If a gadget’s point wasn’t immediately clear, chances are it would distract rather than enhance
Everybody who watched the presidential debates remembers CNN’s foray into undecided voter dial-testing—otherwise known as the “squiggly lines” and “worms” that appeared at the bottom of the TV screen. The lines moved according to the feelings of a small group of dial-wielding undecided Ohioans watching the debate together in a room. The methodology was confusing: the undecided voters were told to turn the dial according to their positive and negative responses to the debate, but were left alone to decide what constituted positive or negative. The presentation was equally confusing: there was no standard against which to measure the undecided voters’ reactions, no labeled axes or plot points, and no explanation of how they should be read.
Sam Boyd at The American Prospect, in a thorough post about the graph, noted that it was best thought of as what CNN’s election-coverage producer David Bohrman described as “not unlike hearing the crowd cheering or booing.” But because it was unclear whether it was diversionary or instructive, it ultimately just became a distraction.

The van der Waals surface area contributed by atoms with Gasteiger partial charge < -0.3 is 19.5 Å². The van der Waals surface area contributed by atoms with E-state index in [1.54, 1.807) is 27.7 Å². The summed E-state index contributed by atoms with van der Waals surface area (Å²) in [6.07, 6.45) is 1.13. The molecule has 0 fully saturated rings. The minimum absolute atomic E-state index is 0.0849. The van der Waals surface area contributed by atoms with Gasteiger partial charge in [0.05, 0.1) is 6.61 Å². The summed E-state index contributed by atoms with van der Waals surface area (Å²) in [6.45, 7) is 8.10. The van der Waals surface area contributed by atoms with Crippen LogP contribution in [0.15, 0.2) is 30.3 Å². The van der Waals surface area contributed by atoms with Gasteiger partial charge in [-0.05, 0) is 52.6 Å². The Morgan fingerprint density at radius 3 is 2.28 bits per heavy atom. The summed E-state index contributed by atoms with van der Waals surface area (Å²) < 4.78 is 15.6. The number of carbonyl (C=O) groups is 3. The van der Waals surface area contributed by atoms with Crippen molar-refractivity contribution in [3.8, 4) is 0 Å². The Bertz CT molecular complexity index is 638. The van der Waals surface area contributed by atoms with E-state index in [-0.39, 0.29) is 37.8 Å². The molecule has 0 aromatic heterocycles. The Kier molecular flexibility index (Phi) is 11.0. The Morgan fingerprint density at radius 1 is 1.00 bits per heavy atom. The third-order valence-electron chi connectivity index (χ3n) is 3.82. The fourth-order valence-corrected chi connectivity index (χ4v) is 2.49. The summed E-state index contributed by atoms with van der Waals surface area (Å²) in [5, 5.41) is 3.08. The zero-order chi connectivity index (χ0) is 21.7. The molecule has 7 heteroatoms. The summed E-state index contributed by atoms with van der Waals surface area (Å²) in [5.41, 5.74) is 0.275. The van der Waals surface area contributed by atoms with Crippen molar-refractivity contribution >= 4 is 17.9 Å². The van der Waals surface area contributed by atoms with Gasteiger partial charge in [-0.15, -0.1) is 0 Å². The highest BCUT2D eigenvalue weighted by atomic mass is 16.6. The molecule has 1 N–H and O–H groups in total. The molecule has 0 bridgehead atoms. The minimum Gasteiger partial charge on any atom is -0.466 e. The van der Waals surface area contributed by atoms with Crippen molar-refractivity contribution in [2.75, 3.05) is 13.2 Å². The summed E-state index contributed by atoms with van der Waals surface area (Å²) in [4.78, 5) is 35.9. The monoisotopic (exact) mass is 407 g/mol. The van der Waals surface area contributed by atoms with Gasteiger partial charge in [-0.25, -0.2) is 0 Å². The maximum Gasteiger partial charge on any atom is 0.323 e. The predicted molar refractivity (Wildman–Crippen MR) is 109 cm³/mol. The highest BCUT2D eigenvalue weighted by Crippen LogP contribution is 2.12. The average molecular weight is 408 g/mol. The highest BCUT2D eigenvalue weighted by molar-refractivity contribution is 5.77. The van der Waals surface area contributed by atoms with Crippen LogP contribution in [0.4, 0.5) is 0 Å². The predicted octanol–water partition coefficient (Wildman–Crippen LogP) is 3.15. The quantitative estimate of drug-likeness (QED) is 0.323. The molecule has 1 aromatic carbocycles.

CNN seemed determined to corner the market on distracting, purposeless election technology. On election night, holographic correspondents Jessica Yellin and will.i.am shimmered in front of Wolf Blitzer and Anderson Cooper, in scenes reminiscent of Star Wars (both the movie and the bloated, expensive government program). Yellin talked about the crowd in Grant Park, while will.i.am. discussed his “Yes we can” video in support of Obama; their appearances as holograms, rather than, say, via video feeds, seemed arbitrary and meaningless. While CNN hyped its holograms as a more intimate way of bringing the correspondents into the studio, the anticipatory chatter was lively for a different reason—less “CNN wants to advance the way we communicate news” and more “whoa, CNN is doing what???”